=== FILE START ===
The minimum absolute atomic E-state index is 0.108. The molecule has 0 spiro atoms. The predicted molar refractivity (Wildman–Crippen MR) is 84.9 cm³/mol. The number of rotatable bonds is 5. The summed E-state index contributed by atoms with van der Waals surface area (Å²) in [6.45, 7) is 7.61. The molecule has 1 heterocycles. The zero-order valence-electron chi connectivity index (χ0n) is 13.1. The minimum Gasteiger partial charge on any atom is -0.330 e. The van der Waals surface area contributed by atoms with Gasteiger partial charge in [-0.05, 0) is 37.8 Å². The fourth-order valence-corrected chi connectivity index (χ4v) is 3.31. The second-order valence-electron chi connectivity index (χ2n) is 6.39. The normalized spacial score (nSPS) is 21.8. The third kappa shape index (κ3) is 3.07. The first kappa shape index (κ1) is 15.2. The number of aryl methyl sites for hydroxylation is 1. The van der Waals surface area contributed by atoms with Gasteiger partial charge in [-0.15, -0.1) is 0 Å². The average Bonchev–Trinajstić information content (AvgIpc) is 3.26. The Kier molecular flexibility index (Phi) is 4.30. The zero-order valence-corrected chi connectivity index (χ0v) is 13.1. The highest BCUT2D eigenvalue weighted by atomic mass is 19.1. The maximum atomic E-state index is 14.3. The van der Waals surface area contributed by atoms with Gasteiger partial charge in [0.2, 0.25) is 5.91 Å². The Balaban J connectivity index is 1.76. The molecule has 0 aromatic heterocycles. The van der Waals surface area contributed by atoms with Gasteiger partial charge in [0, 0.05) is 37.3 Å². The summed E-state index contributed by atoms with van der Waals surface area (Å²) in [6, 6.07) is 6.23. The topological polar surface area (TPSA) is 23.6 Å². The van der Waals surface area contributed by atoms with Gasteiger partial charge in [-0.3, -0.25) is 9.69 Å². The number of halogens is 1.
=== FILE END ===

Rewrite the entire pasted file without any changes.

The minimum absolute atomic E-state index is 0.108. The molecule has 0 spiro atoms. The predicted molar refractivity (Wildman–Crippen MR) is 84.9 cm³/mol. The number of rotatable bonds is 5. The summed E-state index contributed by atoms with van der Waals surface area (Å²) in [6.45, 7) is 7.61. The molecule has 1 heterocycles. The zero-order valence-electron chi connectivity index (χ0n) is 13.1. The minimum Gasteiger partial charge on any atom is -0.330 e. The van der Waals surface area contributed by atoms with Gasteiger partial charge in [-0.05, 0) is 37.8 Å². The fourth-order valence-corrected chi connectivity index (χ4v) is 3.31. The second-order valence-electron chi connectivity index (χ2n) is 6.39. The normalized spacial score (nSPS) is 21.8. The third kappa shape index (κ3) is 3.07. The first kappa shape index (κ1) is 15.2. The number of aryl methyl sites for hydroxylation is 1. The van der Waals surface area contributed by atoms with Gasteiger partial charge in [-0.15, -0.1) is 0 Å². The average Bonchev–Trinajstić information content (AvgIpc) is 3.26. The Kier molecular flexibility index (Phi) is 4.30. The zero-order valence-corrected chi connectivity index (χ0v) is 13.1. The highest BCUT2D eigenvalue weighted by atomic mass is 19.1. The maximum atomic E-state index is 14.3. The van der Waals surface area contributed by atoms with Gasteiger partial charge in [0.2, 0.25) is 5.91 Å². The Balaban J connectivity index is 1.76. The molecule has 0 aromatic heterocycles. The van der Waals surface area contributed by atoms with Gasteiger partial charge in [0, 0.05) is 37.3 Å². The summed E-state index contributed by atoms with van der Waals surface area (Å²) in [6, 6.07) is 6.23. The topological polar surface area (TPSA) is 23.6 Å². The van der Waals surface area contributed by atoms with Gasteiger partial charge in [-0.3, -0.25) is 9.69 Å². The number of halogens is 1.